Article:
Comment required March 1, 6:
Despite their ancient pedigree, the Julii Caesares were not especially politically influential, although they had enjoyed some revival of their political fortunes in the early 1st century BC.
His coming of age coincided with a civil war between his uncle Gaius Marius and his rival Lucius Cornelius Sulla. Both sides carried out bloody purges of their political opponents whenever they were in the ascendancy.
Sulla gave in reluctantly and is said to have declared that he saw many a Marius in Caesar. He served with distinction, winning the Civic Crown for his part in the Siege of Mytilene. He lacked means since his inheritance was confiscated, but he acquired a modest house in Suburaa lower-class neighbourhood of Rome.
Dictator Lucius Cornelius Sulla stripped Caesar of the priesthood On the way across the Aegean Sea Caesar was kidnapped by pirates and held prisoner. The pirates demanded a ransom of 20 talents of silver, but he insisted that they ask for He had them crucified on his own authority, as he had promised while in captivity  —a promise that the pirates had taken as a joke.
As a sign of leniency, he first had their throats cut. He was soon called back into military action in Asia, raising a band of auxiliaries to repel an incursion from the east.
He was elected quaestor for 69 BC,  and during that year he delivered the funeral oration for his aunt Juliaand included images of her husband Marius in the funeral procession, unseen since the days of Sulla. His wife Cornelia also died that year.
On his return in 67 BC,  he married Pompeiaa granddaughter of Sulla, whom he later divorced in 61 BC after her embroilment in the Bona Dea scandal. He ran against two powerful senators. Accusations of bribery were made by all sides.
Even so, to avoid becoming a private citizen and thus open to prosecution for his debts, Caesar left for his province before his praetorship had ended. In Spain, he conquered two local tribes and was hailed as imperator by his troops; he reformed the law regarding debts, and completed his governorship in high esteem.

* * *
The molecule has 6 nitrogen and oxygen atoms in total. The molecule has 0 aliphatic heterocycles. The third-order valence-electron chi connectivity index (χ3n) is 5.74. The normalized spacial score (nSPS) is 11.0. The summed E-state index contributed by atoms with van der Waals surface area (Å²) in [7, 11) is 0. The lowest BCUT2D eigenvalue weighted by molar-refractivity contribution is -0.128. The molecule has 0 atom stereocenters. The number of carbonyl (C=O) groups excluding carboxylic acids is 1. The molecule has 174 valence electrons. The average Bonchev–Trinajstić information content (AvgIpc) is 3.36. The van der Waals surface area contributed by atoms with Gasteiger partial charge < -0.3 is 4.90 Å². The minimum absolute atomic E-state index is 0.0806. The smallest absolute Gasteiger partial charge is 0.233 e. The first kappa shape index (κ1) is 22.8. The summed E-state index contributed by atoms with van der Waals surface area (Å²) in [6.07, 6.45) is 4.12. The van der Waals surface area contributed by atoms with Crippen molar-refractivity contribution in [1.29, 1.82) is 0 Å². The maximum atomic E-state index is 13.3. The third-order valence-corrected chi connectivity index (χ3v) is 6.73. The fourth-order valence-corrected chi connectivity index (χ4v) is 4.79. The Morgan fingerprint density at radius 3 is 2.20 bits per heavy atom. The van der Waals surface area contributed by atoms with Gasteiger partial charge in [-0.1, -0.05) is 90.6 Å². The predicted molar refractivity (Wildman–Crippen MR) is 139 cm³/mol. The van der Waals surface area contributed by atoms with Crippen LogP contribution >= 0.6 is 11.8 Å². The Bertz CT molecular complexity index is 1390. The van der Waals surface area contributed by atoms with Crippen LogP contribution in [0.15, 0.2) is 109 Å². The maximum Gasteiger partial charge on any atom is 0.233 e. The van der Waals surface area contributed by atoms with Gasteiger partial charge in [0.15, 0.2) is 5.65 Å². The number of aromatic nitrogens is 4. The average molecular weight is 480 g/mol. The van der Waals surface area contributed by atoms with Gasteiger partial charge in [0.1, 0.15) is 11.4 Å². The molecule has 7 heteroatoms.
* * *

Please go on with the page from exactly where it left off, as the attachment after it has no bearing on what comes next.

In the Roman Republic, this was an honorary title assumed by certain military commanders. After an especially great victory, army troops in the field would proclaim their commander imperator, an acclamation necessary for a general to apply to the Senate for a triumph.
However, he also wanted to stand for consul, the most senior magistracy in the republic. If he were to celebrate a triumph, he would have to remain a soldier and stay outside the city until the ceremony, but to stand for election he would need to lay down his command and enter Rome as a private citizen.
He could not do both in the time available. He asked the senate for permission to stand in absentia, but Cato blocked the proposal. Faced with the choice between a triumph and the consulship, Caesar chose the consulship. Caesar won, along with conservative Marcus Bibulus.
Pompey and Crassus had been at odds for a decade, so Caesar tried to reconcile them.
The three of them had enough money and political influence to control public business.The Murder of Julius Caesar. Article. by Donald L. Wasson published on 15 May During his time as a Roman general, he claimed to have killed almost two million people in fifty decisive battles.
Although loved by the citizens of Rome. In the first ever application of modern science to the murder of Julius Caesar, this one-hour special uses the latest Crime Scene Investigation techniques, computer reconstruction technology, and experts such as Luciano Garofano of the Italian Carabinieri and criminal profiler Dr.
Harold Bursztajn of Harvard Medical school, to reveal a /10(11). On Feb. 15, in the year 44 BC, Julius Caesar, the all-powerful ruler of Rome, visited a soothsayer named Spurinna, who “predicted the future by examining the internal organs of sacrificial.
On the Ides – 15th of March – 44BC, Julius Caesar Dictator of Rome, and perhaps the greatest general of all time, was assassinated by a conspiracy apparently led by Cassius and Brutus.
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The Murder of Julius Caesar. During his time as a Roman general, he claimed to have killed almost two million people in fifty decisive battles. Although loved by the citizens of Rome, he caused, in many ways, worry among those in the Roman Senate - especially the old elite, the Optimates.